This concept of MyD88 and its role in the formation of muscular fibers were also tested in the genetically modified mice. Researchers created a defect in MyD88 gene in the mice, and they saw that although the myoblasts continued to proliferate but mice failed to form the muscular tissue. Whereas after restoring the ability to produce a MyD88, a fusion of myoblasts started, leading to the formation of muscles.

How could this latest discovery help in muscular degenerative conditions?

Researchers believe that MyD88 can play an important role in the muscular repair, it can be used as a standalone treatment or in combination with other therapies to accelerate the revival of damaged muscles cells. It may even work to halt the damage and degeneration of muscles cells in muscular dystrophies and thus to stop the disease process.

Physical therapy is one of the methods that has been proven to be effective in slowing down the muscular dystrophies. Exercise induces the proliferation of myoblasts; however, myoblasts cannot stick together to strengthen the muscles in the absence of MyD88. Hence if science could find the safe way to induce the higher expression of MyD88, it would help to increase the benefit from such physical therapy. MyD88 can work as a powerful and effective anabolic compound to gain the muscular mass.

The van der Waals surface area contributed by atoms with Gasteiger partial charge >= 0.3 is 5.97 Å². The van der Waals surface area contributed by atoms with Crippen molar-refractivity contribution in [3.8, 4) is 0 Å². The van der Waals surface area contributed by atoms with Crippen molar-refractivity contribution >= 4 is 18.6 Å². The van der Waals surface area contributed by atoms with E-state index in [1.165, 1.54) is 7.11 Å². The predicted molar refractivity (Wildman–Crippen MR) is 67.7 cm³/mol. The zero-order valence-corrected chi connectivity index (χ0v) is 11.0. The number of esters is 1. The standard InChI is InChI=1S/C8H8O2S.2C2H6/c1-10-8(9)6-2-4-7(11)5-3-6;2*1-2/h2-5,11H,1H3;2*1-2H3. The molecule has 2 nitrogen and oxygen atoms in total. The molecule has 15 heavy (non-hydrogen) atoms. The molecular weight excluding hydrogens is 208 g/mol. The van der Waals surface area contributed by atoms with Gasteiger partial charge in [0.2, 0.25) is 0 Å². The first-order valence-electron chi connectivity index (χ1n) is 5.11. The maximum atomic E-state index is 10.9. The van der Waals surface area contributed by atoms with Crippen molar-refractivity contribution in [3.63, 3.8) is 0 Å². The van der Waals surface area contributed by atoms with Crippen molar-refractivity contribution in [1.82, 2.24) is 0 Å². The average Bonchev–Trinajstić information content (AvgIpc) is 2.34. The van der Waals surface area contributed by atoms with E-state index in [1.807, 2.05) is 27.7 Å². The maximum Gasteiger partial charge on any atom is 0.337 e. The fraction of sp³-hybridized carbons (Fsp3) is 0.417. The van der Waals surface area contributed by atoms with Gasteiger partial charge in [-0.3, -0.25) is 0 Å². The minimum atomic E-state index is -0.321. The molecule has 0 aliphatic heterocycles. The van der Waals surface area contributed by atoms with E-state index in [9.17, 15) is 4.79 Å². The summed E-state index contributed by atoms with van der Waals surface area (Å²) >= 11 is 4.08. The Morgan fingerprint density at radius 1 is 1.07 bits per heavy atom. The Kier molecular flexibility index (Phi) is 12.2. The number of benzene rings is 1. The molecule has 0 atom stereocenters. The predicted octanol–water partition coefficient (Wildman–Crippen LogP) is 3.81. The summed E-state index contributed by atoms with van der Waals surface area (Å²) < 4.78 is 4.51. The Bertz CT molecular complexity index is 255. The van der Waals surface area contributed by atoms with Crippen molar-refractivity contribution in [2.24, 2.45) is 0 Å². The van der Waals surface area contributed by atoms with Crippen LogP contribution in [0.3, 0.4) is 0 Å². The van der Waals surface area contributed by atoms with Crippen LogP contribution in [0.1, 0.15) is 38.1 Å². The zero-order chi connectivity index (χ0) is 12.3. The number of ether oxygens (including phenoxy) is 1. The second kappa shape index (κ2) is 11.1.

At present stem cell therapy is among the fastest emerging field in regenerative medicine. It is a technology in which the so-called stem cells or universal germ cells are replicated in the laboratories. Once these stem cells have been created in enough quantity, they can be injected locally into the weak or damaged muscle where these seed cells would boost the muscular strength by getting converted into myoblasts/muscle cells. However, the effect of this therapy is limited due to the failure of newly formed myoblasts to fuse together and form a muscular fiber. Here is where MyD88 can help the most because it would have the potential to improve the efficacy of cell therapy by manifold.

In conclusion, we can say that numerous studies have shown that MyD88 is essential for the fusion of myoblasts and the formation of muscular tissues. It has been demonstrated to be effective in improving muscular strength in the adults. So, in the future, it could be used either as a standalone therapy or in conjunction with stem cell therapy to treat the muscular dystrophies. But, for this to happen, there needs to be further research and understanding the primary function these myoblasts have in forming muscular structures.


  1. Hindi SM, Shin J, Gallot YS, et al. MyD88 promotes myoblast fusion in a cell-autonomous manner. Nature Communications. 2017;8(1):1624. doi:10.1038/s41467-017-01866-w.
  2. Gilbert SF. Myogenesis: The Development of Muscle. 2000. Accessed December 17, 2017.
  3. UofL. UofL researchers discover key signaling protein for muscle growth — School of Medicine University of Louisville. Published November 20, 2017. Accessed December 17, 2017.